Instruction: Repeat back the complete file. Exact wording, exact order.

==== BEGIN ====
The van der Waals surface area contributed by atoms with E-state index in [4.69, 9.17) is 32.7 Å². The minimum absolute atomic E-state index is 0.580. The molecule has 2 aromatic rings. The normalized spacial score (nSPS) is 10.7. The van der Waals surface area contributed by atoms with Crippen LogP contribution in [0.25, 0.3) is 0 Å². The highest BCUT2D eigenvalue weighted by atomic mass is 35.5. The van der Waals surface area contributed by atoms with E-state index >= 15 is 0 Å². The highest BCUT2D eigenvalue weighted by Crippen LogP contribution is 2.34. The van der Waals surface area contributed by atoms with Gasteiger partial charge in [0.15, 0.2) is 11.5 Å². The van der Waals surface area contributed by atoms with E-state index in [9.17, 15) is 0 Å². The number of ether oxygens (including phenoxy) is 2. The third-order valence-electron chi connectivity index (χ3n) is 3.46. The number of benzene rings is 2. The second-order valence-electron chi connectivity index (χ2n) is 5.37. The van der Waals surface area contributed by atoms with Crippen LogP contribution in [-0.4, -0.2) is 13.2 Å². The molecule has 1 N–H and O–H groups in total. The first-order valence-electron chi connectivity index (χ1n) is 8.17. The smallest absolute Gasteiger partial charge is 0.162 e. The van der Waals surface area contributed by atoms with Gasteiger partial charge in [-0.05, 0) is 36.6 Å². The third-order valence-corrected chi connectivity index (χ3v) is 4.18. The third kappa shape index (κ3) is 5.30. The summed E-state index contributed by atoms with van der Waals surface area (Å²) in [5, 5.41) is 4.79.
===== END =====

The van der Waals surface area contributed by atoms with E-state index in [4.69, 9.17) is 32.7 Å². The minimum absolute atomic E-state index is 0.580. The molecule has 2 aromatic rings. The normalized spacial score (nSPS) is 10.7. The van der Waals surface area contributed by atoms with Crippen LogP contribution in [0.25, 0.3) is 0 Å². The highest BCUT2D eigenvalue weighted by atomic mass is 35.5. The van der Waals surface area contributed by atoms with E-state index >= 15 is 0 Å². The highest BCUT2D eigenvalue weighted by Crippen LogP contribution is 2.34. The van der Waals surface area contributed by atoms with Gasteiger partial charge in [0.15, 0.2) is 11.5 Å². The van der Waals surface area contributed by atoms with E-state index in [9.17, 15) is 0 Å². The number of ether oxygens (including phenoxy) is 2. The third-order valence-electron chi connectivity index (χ3n) is 3.46. The number of benzene rings is 2. The second-order valence-electron chi connectivity index (χ2n) is 5.37. The van der Waals surface area contributed by atoms with Crippen LogP contribution in [-0.4, -0.2) is 13.2 Å². The molecule has 1 N–H and O–H groups in total. The first-order valence-electron chi connectivity index (χ1n) is 8.17. The smallest absolute Gasteiger partial charge is 0.162 e. The van der Waals surface area contributed by atoms with Gasteiger partial charge in [-0.05, 0) is 36.6 Å². The third-order valence-corrected chi connectivity index (χ3v) is 4.18. The third kappa shape index (κ3) is 5.30. The summed E-state index contributed by atoms with van der Waals surface area (Å²) in [5, 5.41) is 4.79.